Queenan said the recent home turnover in Woodbury seemed to have slowed a bit, though he expects the village’s Hasidic population to continue growing. He noted that a few Hasidic families had bought homes on his street, which is almost four miles from the center of Kiryas Joel and deeper into Woodbury than where much of the turnover has occurred.
He said he advises residents against selling their homes out of panic, and to stay until they are ready to move.
“I’m not really sure why people are freaking out,” he said.
In Monroe, several developers have pending lawsuits against the town in federal court, arguing that recent zoning changes the town enacted would reduce the number of homes they could build and are discriminatory against Hasidic families. The Town Board recently updated its peddling law to restrict unsolicited home shopping, and it passed a resolution last month declaring adherence to the Fair Housing Act with its protections against discrimination in home sales based on religion or other factors.
Monroe Supervisor Tony Cardone said his main issue with new developments being marketed to the Hasidim was the possible violation of that federal law.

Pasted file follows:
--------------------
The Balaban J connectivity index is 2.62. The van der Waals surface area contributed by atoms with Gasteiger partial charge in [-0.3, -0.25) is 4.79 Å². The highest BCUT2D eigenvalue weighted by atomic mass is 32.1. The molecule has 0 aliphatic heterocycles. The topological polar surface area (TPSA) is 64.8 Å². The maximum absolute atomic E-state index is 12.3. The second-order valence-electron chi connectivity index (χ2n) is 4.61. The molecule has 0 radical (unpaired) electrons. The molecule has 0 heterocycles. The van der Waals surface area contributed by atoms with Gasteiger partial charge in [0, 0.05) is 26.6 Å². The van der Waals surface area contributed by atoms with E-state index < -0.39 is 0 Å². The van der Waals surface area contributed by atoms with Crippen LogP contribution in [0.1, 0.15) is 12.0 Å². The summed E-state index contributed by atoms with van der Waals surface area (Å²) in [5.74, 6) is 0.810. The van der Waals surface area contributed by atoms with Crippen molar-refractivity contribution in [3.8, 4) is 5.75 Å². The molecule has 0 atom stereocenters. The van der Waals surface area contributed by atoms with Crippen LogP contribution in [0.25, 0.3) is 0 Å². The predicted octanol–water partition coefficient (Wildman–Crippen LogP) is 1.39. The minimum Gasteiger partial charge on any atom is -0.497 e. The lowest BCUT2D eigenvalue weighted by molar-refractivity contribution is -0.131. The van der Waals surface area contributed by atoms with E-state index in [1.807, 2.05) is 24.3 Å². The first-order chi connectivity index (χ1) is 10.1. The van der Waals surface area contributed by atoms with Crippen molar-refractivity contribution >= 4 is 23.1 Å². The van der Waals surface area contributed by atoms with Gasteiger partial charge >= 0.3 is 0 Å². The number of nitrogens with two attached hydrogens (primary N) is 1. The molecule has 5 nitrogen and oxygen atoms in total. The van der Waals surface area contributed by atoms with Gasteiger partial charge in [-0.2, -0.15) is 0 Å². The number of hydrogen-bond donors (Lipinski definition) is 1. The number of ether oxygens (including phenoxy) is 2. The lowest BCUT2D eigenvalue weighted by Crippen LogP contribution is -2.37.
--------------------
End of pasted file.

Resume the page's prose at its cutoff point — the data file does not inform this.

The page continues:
“What gives anyone the right to build a development that is sold to one particular religious group?” he asked.
In Chester, the developers who bought the 431-home Greens at Chester project in 2017 and have prepared the site for construction asked a federal judge last month to reopen a past court case against the town because of a dispute over how large the homes can be. Before any houses have been built there, Chester residents voted in November to create a ward system for their Town Board to try to preserve power in other parts of town in future elections, just as Blooming Grove has done.
Herman Wagschal, a Monroe resident who petitioned for annexation to Kiryas Joel and is now leading an effort to create a second Hasidic village, compares the recent suburban migration to what happened where he grew up in Rockland County. His family had moved there from Brooklyn in the 1950s, and when his area of Rockland got too congested he moved to near Kiryas Joel, he said.
That cycle is now repeating itself in Orange County.
“You can’t stop growth,” he said. “Or if you want to live in the suburbs, you have to keep moving.”